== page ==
Some thought NPR was spread­ing “pro­pa­ganda,” but it was the Dec­la­ra­tion of In­de­pen­dence

The Denver Post - - FRONT PAGE - By Amy B Wang

For about 20 min­utes Tues­day, NPR trav­eled back to 1776.

To echo its 29-year on-air tra­di­tion,the pub­lic ra­dio net­work’s main Twit­ter ac­count tweeted out the Dec­la­ra­tion of In­de­pen­dence, line by line.

There — in 113 con­sec­u­tive posts, in 140char­ac­ter in­cre­ments — was the text of the trea­sured found­ing doc­u­ment of the United States, from its soar­ing open­ing to its sear­ing in­dict­ments of King Ge­orge III’s “ab­so­lute tyranny” to its very last sig­na­ture.

Who could have taken is­sue with such a pa­tri­otic ex­er­cise, done in honor of the na­tion’s birth­day?

Quite a few peo­ple, it turned out. Per­haps it was the Found­ing Fathers’ cap­i­tal­iza­tion of ran­dom words or the sen­tence frag­ments into which some of the Dec­la­ra­tion’s most rec­og­niz­able lines were bro­ken. But plenty of Twit­ter users re­acted an­grily to the thread, ac­cus­ing NPR of spam­ming them — or, worse, try­ing to push an agenda.

“Se­ri­ously, this is the dumb­est idea I have ever seen on twit­ter,” a Twit­ter user named Dar­ren Mills said af­ter NPR had only got­ten as far as the Dec­la­ra­tion’s date­line. “Lit­er­ally no one is go­ing to read 5000 tweets about this trash. this is why you’re go­ing to get de­funded” — (@dar­ren_mills)

One user won­dered if NPR’s so­cial-me­dia ac­counts had been hacked, and the net­work lost at least one fol­lower who called the tweets “spam.”

“In case you’re miss­ing it, looks like @NPR has been hacked, tweet­ing like crazy!” — @Track­er­in­blue

“This is spam I get alerts for NPR tweets be­cause they are im­por­tant My de­vice is alarm­ing non­stop. un­fol­low­ing.” — @btra­van_IT

The blow­back in­creased when the tweets reached the por­tion of the Dec­la­ra­tion that out­lined, in un­spar­ing de­tail, all the ways Bri­tain’s King Ge­orge III had wronged the colonies.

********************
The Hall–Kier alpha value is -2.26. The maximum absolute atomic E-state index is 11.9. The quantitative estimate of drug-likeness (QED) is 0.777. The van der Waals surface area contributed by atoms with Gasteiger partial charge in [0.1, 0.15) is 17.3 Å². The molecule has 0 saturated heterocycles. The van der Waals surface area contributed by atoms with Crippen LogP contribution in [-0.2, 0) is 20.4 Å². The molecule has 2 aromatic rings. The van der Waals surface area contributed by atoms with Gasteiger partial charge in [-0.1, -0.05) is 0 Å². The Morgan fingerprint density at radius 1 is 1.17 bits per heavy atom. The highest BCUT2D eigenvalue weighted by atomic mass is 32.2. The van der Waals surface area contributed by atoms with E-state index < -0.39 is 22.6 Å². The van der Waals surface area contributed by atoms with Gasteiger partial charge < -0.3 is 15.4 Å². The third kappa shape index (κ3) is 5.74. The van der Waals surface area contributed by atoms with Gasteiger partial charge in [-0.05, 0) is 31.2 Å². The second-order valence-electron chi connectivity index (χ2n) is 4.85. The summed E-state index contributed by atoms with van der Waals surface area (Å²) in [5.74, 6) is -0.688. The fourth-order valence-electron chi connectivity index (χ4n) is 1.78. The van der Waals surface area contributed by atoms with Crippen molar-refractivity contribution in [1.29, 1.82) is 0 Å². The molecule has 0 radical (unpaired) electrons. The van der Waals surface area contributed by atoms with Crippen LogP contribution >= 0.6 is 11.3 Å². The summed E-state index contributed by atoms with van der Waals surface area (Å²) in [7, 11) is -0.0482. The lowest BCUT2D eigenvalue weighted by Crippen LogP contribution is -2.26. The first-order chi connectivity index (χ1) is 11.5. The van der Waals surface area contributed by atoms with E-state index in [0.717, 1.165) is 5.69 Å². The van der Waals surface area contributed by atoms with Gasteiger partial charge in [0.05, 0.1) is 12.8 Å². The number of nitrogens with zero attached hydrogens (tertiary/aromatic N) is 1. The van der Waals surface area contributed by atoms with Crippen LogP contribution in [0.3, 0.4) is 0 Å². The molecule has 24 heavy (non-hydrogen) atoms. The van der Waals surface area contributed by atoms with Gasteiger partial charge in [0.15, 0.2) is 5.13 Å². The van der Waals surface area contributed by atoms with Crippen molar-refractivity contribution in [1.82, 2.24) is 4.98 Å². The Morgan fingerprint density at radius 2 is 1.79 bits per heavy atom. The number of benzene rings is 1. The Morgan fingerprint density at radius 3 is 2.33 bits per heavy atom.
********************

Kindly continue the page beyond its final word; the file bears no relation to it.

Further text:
“He has ob­structed the ad­min­is­tra­tion of jus­tice, by re­fus­ing his assent to laws for es­tab­lish­ing ju­di­ciary pow­ers,” read one line.

“A Prince whose char­ac­ter is thus marked by ev­ery act which may de­fine a Tyrant, is un­fit to be the ruler of a free peo­ple,” read an­other.

Some peo­ple — pre­sum­ably still in the dark about NPR’s July Fourth ex­er­cise — as­sumed those lines were ref­er­ences to Pres­i­dent Don­ald Trump.

“So, NPR is calling for rev­o­lu­tion. In­ter­est­ing way to con­done the vi­o­lence while try­ing to sound ‘pa­tri­otic.’ Your im­pli­ca­tions are clear.” — @JustEs­rafel

“Pro­pa­ganda is that all you know how? Try sup­port­ing a man who wants to do some­thing about the In­jus­tice in this coun­try #drain­ingth­eswamp,” tweeted one user whose ac­count has since been deleted but whose mes­sages were cap­tured by Win­nipeg Free Press re­porter Melissa Martin.

Up­wor­thy writer Parker Mol­loy took images of sev­eral more in­dig­nant replies to NPR, in­clud­ing one who told the me­dia or­ga­ni­za­tion to “Please stop. This is not the right place.”

By Wed­nes­day morn­ing, many of the replies above had been deleted. How­ever, at least one Twit­ter user ad­mit­ted he had “screwed up” and apol­o­gized to NPR.

“I Tweeted a VERY dumb com­ment. But ask your­selves; if read to the av­er­age Amer­i­can, would they know that you were read­ing the DOI? I do now.” — @JustEs­rafel

The Dec­la­ra­tion of In­de­pen­dence is, of course, one of the coun­try’s most im­por­tant doc­u­ments, adopted at the Sec­ond Con­ti­nen­tal Congress on July 4, 1776. The text and pur­pose of the Dec­la­ra­tion would likely be rec­og­niz­able to those who have ap­plied for U.S. cit­i­zen­ship, be­cause ques­tions about the doc­u­ment ap­pear on the nat­u­ral­iza­tion test.

U.S. Cit­i­zen­ship and Im­mi­gra­tion Ser­vices has an ex­ten­sive list of study ma­te­ri­als and other Dec­la­ra­tion-re­lated re­sources for prospec­tive cit­i­zens.

NPR’s “Morn­ing Edi­tion” has had a nearly three-decade-long tra­di­tion of broad­cast­ing a read­ing of the Dec­la­ra­tion of In­de­pen­dence on July Fourth each year. More than two dozen NPR jour­nal­ists par­tic­i­pated in this year’s read­ing.

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